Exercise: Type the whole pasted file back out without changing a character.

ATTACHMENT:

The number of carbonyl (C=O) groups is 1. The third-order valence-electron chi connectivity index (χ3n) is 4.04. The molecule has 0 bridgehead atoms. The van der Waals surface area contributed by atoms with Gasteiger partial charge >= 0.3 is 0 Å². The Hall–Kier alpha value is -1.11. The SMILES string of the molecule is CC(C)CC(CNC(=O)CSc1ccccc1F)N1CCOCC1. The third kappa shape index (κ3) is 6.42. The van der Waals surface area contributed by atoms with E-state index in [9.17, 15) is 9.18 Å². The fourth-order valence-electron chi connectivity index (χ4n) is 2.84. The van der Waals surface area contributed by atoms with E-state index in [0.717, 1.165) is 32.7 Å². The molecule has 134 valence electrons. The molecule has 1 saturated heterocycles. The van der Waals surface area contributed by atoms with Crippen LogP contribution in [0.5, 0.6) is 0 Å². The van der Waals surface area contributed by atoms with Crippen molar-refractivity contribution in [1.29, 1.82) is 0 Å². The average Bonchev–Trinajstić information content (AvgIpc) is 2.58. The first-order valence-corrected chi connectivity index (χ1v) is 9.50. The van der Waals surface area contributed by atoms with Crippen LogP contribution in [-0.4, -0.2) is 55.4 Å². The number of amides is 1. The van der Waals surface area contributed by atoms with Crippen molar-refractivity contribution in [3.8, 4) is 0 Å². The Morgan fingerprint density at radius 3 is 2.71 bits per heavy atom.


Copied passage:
The number of carbonyl (C=O) groups is 1. The third-order valence-electron chi connectivity index (χ3n) is 4.04. The molecule has 0 bridgehead atoms. The van der Waals surface area contributed by atoms with Gasteiger partial charge >= 0.3 is 0 Å². The Hall–Kier alpha value is -1.11. The SMILES string of the molecule is CC(C)CC(CNC(=O)CSc1ccccc1F)N1CCOCC1. The third kappa shape index (κ3) is 6.42. The van der Waals surface area contributed by atoms with E-state index in [9.17, 15) is 9.18 Å². The fourth-order valence-electron chi connectivity index (χ4n) is 2.84. The van der Waals surface area contributed by atoms with E-state index in [0.717, 1.165) is 32.7 Å². The molecule has 134 valence electrons. The molecule has 1 saturated heterocycles. The van der Waals surface area contributed by atoms with Crippen LogP contribution in [0.5, 0.6) is 0 Å². The van der Waals surface area contributed by atoms with Crippen molar-refractivity contribution in [1.29, 1.82) is 0 Å². The average Bonchev–Trinajstić information content (AvgIpc) is 2.58. The first-order valence-corrected chi connectivity index (χ1v) is 9.50. The van der Waals surface area contributed by atoms with Crippen LogP contribution in [-0.4, -0.2) is 55.4 Å². The number of amides is 1. The van der Waals surface area contributed by atoms with Crippen molar-refractivity contribution in [3.8, 4) is 0 Å². The Morgan fingerprint density at radius 3 is 2.71 bits per heavy atom.